Runoffs will be held January 5 for both of the Peach State’s U.S. Senate seats, with party control of the Senate hanging in the balance, which will nationalize these contests and draw an avalanche of money and advertising.

If Democrats win both runoffs, the party will control the White House and both the U.S. House and Senate starting next January 20. If Republicans win just one, Senate Majority Leader Mitch McConnell will remain large and in charge — and standing in their way.

The stakes were summarized by one of the Republicans defending a Georgia seat, Kelly Loeffler, on Twitter after networks projected Joe Biden as the winner of the presidential contest: She said she and Republican seatmate David Perdueare the last line of defense against the radical left.”

Jon Ossoff and David Perdue

Perdue defeated his Democratic challenger, Jon Ossoff, on election night, but fell just below the 50% threshold he needed to win the seat outright and avoid a runoff. (Georgia is the only state in the country that requires candidates to win a majority in a general election.)

In a special election to fill out the remainder of Republican Johnny Isakson’s term, Loeffler, who was appointed to the seat last year, faces Democrat Raphael Warnock, the senior pastor of Atlanta’s historic Ebenezer Baptist Church making his political debut.

The runoffs take on additional importance now that Democrat Kamala Harris has been elected as vice president. Currently, the Senate Republican caucus has 50 members, the Democratic caucus, 48. If Democrats win both Georgia seats, the balance in the chamber will stand at 50-50; Harris, in her role as president of the Senate, will give Democrats control.

However, Democrats will have an uphill battle in both runoff races.

Perdue came in nearly 93,000 votes ahead of Ossoff in the November 3 vote, which the Democrat will have to find a way to make up in what is likely to be a much smaller electorate in January.

Raphael Warnock and Kelly Loeffler

In the special election, which had 20 candidates running in the first round, Warnock held a 140,000-vote lead over Loeffler. However, the six Republican candidates in the race drew nearly 415,000 more votes combined than the eight Democrats.

Over the last 30 years, Republicans have won six of the seven statewide general election runoffs, including two in 2018. Democrats lost runoffs for U.S. Senate in 1992 and 2008, contests where their candidates had finished in first place in the first round.

Meeting with a group of supporters Friday, Ossoff expressed confidence he could turn the vote around.

“We have all the momentum. We have all the energy. We’re on the right side of history,” he said. “We’re just getting started.”

But Perdue’s campaign manager, Ben Fry, expressed similar confidence, saying “If overtime is required when all of the votes have been counted, we’re ready, and we will win.”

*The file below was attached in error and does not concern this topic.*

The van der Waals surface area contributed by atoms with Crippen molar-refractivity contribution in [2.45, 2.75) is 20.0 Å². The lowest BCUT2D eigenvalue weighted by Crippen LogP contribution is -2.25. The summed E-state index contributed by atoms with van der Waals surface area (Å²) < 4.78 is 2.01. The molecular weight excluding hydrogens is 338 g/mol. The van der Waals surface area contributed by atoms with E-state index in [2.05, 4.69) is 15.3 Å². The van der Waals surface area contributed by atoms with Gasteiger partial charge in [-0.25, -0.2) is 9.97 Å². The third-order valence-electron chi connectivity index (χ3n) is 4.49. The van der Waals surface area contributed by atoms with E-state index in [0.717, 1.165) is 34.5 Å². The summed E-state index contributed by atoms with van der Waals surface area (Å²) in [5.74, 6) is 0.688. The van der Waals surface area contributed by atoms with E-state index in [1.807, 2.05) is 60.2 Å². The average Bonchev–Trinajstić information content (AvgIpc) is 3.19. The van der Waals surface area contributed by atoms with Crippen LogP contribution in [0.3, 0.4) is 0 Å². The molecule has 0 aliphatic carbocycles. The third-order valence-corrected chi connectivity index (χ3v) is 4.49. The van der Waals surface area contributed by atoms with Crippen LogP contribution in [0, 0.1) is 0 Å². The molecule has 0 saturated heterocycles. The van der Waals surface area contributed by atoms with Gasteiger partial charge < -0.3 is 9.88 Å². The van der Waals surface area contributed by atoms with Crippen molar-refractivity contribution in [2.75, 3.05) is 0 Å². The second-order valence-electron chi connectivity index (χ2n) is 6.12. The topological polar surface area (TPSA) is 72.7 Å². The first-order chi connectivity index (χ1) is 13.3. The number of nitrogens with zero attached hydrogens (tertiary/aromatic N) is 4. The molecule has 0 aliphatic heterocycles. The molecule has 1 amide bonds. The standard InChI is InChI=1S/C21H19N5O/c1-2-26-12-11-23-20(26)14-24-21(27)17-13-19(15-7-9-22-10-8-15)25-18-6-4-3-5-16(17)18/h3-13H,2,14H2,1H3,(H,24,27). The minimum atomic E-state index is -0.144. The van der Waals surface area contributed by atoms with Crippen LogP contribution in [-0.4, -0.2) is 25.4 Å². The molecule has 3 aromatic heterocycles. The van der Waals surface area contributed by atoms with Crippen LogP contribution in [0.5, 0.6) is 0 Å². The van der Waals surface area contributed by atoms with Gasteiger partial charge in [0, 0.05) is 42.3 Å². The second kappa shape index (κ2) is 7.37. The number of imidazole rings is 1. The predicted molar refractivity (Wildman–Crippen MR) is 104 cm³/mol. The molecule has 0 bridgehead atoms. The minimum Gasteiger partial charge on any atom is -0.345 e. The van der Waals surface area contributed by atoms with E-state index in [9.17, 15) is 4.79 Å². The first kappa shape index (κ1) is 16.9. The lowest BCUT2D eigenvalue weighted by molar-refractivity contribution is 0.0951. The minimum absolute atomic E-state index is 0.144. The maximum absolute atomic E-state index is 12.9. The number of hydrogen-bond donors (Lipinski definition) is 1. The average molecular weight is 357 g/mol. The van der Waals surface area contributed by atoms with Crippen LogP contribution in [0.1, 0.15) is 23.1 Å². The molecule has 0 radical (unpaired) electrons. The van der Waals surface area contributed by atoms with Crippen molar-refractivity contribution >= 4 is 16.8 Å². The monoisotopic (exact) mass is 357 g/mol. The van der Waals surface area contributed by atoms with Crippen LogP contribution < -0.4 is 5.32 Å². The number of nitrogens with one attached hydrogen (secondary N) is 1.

He also took a dig at Ossoff, who lost a runoff for a U.S. House seat in 2017, noting that “[t]here’s only one candidate in this race who has ever lost a runoff, and it isn’t David Perdue.”

Speaking to her supporters on election night, Loeffler made it clear that she will cast the election as a battle between “conservative values” and the “radical left.”

“In January, I have one of the most radical opponents on the Democrat ticket in the whole country,” she said.

But Warnock, like Ossoff, is touting himself as a sign that Georgia politics have changed, an argument that could take on new resonance if Biden secures the state’s 16 electoral votes after an impending recount.

“Something special and transformational is happening right here in Georgia,” he said. “The people — everyday people, ordinary people — are rising up, and they are demanding change.”

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Decision 2020: Georgia’s presidential contest heading to a recount

Joe Biden pulls slightly ahead of Donald Trump in Peach State

♦By Rich Shumate, ChickenFriedPolitics.com editor

ATLANTA (CNN) — With unofficial results within 7,300 votes, Georgia election officials said Friday they will recount the ballots in the state’s presidential contest between President Donald Trump and Democrat Joe Biden.

“Interest in our election obviously goes far beyond Georgia’s borders,” said Republican Secretary of State Brad Raffensburger. “The final tally in Georgia at this point has huge implications for the entire country.”

Trump built a significant lead as results of in-person voting came in on election night. But as mail-in ballots were counted in Democratic counties in metro Atlanta, Biden closed the gap and then surpassed the president.

Trump, Biden neck-and-neck in Georgia results

Saturday, Biden’s lead stood at just 7,264 votes, out of nearly 5 million cast, a close enough margin to trigger an automatic recount.

If Biden prevails in the recount, he will be the first Democrat in 28 years to carry the Peach State and win its 16 electoral votes.

However, the result in Georgia will not affect the outcome of the presidential race, as Biden captured the White House when Pennsylvania was declared on Saturday.